The NCDR Data Quality Programs (DQP) include a series of checks and balances to validate and ensure the quality of the collected data. These activities occur at different stages of the data collection process beginning with the registry database development. These activities are embedded into registry development and data collection.
Reference: The National Cardiovascular Disease Registry (NCDR) Data Quality Brief
Hospital Registry Data Quality Process
All NCDR web-based data collection tools are created with data entry checks such as range checks, parent-child checks or date checks to ensure data consistency. With the option to upload from existing hospital systems, the NCDR also offers its participants a list of certified vendors that go through a rigorous process to assess compatibility, verify correct data transfer and ensure all NCDR export requirements are met.
The NCDR has established a strong hospital outreach and training system to support its suite of registries. This system includes a comprehensive orientation and continuing education program to address the educational needs of NCDR registry participants. Learn more about Training and Education.
Data Quality Reports
All data submissions are evaluated for errors (data assessment) and completeness (data completeness assessment). An automated summary report is sent to the participants after each data submission and participants may correct and resubmit their data (as needed) .
National Audit Program
The NCDR audit program, which includes hospital chart reviews and blind data abstractions, assesses the accuracy of the data and enables participants to identify areas for improved data entry. The NCDR also provides a mechanism for adjudication following an audit. In addition, there is an assessment for data completeness, ensuring that all patient data that should have been submitted to the registry, have been entered.
Regional Audit Program
The NCDR is partnering with several entities that conduct regional audits of selected NCDR Registries on behalf of states or hospitals consortia.
To support participants' effort to submit accurate data, the NCDR offers a self-audit tool that enables participants to carefully review their data collection process.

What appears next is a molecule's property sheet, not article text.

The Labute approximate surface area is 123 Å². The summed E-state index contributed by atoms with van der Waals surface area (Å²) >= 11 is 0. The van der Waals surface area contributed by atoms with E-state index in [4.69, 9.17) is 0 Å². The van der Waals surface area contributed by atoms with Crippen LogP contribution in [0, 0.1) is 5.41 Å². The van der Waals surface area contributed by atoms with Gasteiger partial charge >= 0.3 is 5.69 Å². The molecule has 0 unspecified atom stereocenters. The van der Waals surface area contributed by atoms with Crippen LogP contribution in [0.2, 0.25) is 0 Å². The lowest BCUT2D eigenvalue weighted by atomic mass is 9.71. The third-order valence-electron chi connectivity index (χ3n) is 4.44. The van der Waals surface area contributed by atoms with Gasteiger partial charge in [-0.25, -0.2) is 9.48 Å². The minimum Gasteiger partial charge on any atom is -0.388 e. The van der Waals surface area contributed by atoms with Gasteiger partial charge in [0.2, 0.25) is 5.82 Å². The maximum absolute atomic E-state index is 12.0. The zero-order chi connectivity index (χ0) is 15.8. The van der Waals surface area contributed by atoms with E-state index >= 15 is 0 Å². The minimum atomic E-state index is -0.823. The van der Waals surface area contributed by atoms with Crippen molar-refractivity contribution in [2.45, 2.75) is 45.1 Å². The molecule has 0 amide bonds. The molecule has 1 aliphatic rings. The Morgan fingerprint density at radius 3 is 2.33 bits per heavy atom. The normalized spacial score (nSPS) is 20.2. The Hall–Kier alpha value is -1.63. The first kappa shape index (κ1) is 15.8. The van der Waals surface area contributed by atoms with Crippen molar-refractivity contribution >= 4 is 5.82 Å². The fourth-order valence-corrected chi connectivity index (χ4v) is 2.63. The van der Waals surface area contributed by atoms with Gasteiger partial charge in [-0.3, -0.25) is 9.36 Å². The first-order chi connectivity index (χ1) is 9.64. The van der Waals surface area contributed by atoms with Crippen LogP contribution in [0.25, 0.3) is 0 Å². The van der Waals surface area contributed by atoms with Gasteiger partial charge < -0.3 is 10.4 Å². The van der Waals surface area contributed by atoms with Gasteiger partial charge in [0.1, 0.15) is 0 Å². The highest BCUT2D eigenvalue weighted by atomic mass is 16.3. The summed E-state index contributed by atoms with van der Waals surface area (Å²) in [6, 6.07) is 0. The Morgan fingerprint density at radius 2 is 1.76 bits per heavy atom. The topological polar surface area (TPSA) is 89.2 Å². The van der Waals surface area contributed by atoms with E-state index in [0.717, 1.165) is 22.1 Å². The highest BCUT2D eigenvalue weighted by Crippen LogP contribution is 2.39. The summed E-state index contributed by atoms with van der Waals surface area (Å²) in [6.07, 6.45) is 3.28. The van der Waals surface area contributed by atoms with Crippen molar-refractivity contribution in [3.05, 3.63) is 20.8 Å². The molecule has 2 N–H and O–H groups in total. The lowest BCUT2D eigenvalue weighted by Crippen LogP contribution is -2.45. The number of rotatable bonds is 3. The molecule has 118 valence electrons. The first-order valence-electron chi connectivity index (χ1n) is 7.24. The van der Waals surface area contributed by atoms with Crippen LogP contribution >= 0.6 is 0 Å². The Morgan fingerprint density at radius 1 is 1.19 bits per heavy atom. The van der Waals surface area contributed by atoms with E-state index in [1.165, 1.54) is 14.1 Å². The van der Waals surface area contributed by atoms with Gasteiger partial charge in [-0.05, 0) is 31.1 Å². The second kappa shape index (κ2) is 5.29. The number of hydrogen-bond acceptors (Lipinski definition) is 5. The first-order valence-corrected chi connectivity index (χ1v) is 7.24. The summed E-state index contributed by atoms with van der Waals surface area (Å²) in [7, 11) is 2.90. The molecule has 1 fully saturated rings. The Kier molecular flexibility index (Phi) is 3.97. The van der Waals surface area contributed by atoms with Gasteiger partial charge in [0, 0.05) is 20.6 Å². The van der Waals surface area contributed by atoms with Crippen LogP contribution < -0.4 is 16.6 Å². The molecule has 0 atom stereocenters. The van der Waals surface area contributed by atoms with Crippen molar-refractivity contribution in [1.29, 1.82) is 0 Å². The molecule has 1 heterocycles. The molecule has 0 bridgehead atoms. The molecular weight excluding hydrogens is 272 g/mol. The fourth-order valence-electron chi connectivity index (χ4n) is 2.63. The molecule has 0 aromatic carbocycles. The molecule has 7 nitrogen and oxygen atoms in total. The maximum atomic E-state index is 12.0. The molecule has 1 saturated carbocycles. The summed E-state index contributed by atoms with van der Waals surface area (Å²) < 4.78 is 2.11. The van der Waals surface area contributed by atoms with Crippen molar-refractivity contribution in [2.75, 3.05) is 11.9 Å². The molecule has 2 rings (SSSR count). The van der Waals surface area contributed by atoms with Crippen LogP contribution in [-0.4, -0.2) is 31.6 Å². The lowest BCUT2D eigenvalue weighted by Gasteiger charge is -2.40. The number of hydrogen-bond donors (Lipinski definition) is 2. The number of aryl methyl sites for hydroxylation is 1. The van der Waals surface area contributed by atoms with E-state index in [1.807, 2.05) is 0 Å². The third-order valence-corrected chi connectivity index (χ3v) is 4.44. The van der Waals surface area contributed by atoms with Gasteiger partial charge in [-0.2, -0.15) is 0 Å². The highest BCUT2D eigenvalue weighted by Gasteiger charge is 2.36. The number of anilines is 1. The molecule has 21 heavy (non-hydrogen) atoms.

Quality Process for the Outpatient Registries
The data quality processes for the PINNACLE Registry and Diabetes Collaborative Registry are designed to ensure accurate reporting while minimizing the data collection burden for participants. These processes include the following:
Data collection tool and software certification
Data collection from outpatient practices is based on the extraction of registry-specific data from existing electronic health records (EHR). Some practice EHRs require installation of system integration (SI) software used to map and extract the relevant registry data fields and transmit them to the PINNACLE Registry and/or Diabetes Collaborative Registry secure databases. Other practices may submit data using a file push from a certified EHR. Certified EHRs include the application service providers (ASP) or cloud-based systems that have demonstrated an ability to extract and submit data on behalf of participating practices. Learn more about the outpatient registries, EHR interfaces and data collection requirements.
Once either the SI software or a data push interface is in place, data collection for the outpatient registries continues seamlessly without any further requirements from the practice. Participants in the PINNACLE Registry and Diabetes Collaborative Registry receive quarterly and monthly performance reports covering a series of measures and metrics. Additionally, the practice and its providers will have access to their own individual accounts from which they can update practice demographic information.
The NCDR audit program, which includes a review of randomly selected patient charts and blinded data abstractions, assesses the accuracy of the data and identifies areas for improved data submission.
EHR data are constantly changing. Software upgrades and practice business changes can change the data structure or system integration needs at a practice. When data anomalies are detected, a PINNACLE Registry or Diabetes Collaborative Registry representative will work with the practice, as needed, to make any required adjustments.